Qatar is a relatively small country, and nothing is too far away for an easy half-day to day-trip. The road system is good, and you can do some of these trips by renting a car and finding your own way. Other trips might involve going off-road, which should always be done with a guide and in a decent vehicle. You can book tours either online through Discover Qatar, or directly in your hotel.
Al Zubarah Fort
Qatar’s one and only site listed on the UNESCO World Heritage list, Al Zubarah Fort dates back to 1938 is mostly intact, which in the desert it is quite an achievement. The former Coast Guard station turned museum is a picture-perfect fort compete with four sturdy towers, and is surrounded by older archaeological sites of the old Zubarah settlement, once a thriving pearl trading centre, dating to the 17th century.
Getting there: It is best to either take a tour or self-drive up to the fort. Out of Doha take the Al Shamal Road, number 1, until you reach Zubarah town, and a cross roads. Turn left and follow the signs to Zubarah Fort. The fort is 65 miles (105 kilometers) from Doha, which will take you just over an hour.
Alternatively, there is a local bus, Bus 100, which goes up to Ruwais past Zubarah Fort, but it only does the journey three times per day, meaning you would have to wait some six hours for your return journey. There is no town or restaurant nearby.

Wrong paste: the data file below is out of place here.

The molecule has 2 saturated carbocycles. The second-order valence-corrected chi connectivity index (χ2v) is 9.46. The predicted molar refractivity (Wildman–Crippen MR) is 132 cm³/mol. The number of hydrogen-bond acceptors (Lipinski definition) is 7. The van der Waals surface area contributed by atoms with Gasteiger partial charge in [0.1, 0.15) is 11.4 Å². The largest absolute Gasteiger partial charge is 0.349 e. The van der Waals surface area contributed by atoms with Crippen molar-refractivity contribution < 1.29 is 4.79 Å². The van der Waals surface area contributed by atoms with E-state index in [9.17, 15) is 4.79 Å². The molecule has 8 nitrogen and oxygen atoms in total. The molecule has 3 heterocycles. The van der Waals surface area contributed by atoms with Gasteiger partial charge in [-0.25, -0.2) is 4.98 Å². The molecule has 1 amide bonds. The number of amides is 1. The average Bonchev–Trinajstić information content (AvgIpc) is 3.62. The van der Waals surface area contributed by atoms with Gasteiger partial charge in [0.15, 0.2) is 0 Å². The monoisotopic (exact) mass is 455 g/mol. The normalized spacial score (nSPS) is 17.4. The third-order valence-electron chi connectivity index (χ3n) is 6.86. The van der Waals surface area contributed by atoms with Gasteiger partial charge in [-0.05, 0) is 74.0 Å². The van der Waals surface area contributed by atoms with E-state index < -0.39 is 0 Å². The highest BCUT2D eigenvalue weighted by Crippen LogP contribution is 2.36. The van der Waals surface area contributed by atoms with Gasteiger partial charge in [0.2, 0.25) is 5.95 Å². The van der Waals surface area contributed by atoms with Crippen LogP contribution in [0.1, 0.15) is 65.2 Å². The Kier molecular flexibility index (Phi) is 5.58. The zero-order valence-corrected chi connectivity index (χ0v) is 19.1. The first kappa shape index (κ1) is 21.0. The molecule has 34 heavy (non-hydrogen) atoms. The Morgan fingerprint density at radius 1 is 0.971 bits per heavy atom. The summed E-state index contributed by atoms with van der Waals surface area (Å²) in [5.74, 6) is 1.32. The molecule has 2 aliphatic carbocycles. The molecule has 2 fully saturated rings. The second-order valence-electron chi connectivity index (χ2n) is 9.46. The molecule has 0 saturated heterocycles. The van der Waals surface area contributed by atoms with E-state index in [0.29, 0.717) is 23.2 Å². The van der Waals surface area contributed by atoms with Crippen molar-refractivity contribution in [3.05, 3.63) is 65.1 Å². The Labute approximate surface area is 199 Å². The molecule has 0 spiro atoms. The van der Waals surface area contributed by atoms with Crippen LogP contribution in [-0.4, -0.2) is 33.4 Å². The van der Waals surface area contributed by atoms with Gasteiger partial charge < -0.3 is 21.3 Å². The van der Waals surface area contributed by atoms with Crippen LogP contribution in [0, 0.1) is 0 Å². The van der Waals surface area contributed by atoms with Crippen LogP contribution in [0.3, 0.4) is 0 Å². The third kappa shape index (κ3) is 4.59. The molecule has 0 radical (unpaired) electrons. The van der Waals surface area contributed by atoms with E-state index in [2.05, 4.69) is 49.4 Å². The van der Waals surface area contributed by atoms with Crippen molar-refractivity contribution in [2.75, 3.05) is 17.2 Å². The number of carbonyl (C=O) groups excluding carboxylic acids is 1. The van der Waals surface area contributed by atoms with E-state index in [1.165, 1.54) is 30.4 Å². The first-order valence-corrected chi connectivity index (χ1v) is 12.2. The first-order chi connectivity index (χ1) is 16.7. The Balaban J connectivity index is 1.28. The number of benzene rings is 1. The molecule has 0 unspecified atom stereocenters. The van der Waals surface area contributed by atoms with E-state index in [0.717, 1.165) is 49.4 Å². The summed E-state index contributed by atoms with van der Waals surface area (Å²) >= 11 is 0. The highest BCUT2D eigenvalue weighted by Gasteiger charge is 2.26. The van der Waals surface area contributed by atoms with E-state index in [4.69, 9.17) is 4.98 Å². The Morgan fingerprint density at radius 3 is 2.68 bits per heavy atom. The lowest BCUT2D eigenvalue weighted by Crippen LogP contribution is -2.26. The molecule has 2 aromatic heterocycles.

Travel Tip: Bring sturdy shoes and walk toward the coast, but beware of the corals and sharp shells on the ground.
Visiting the Inland Sea is a must when in Qatar. This inlet from the Arabian Gulf lies on the border between Qatar and Saudi Arabia and is a desert wonderland. No vegetation apart from a few low-rise shrubs disrupts the endless sand dunes, and the sea inlet itself has very few marine animals and is very salty due to the lack of rain and high temperatures. The desert is still home to some animals: look out for numerous birds such as flamingos, and lizards, desert foxes and snails and bivalves. You can also spot some rocky islands, which lie on the Saudi Arabia side of the Inland Sea
Getting there: This is best done with a local guide, as the nearest settlement is Messaid, and there are no signs or markers in the desert.
Travel Tip: Bring plenty of water, food, and some shade, and spend the day swimming and lazing in the sand.
For outlandish landscapes, this peninsular coastline is the place to come. Mushroom-like limestone formations shaped by the wind dot the countryside; some even still have a watchtower on them while the ground below it is being slowly eroded. The rare shrubs in the area attract goat and camel herders, and the bays by the sea are perfect for camping, with a stunning star-lit sky at night. There is also an old film set nearby which you can visit.
Getting there: Without public transportation and often treacherous terrain, it is best to visit as part of a tour, or with a local guide and driver. Zekreet lies around 37 miles (60 kilometers) west from Doha.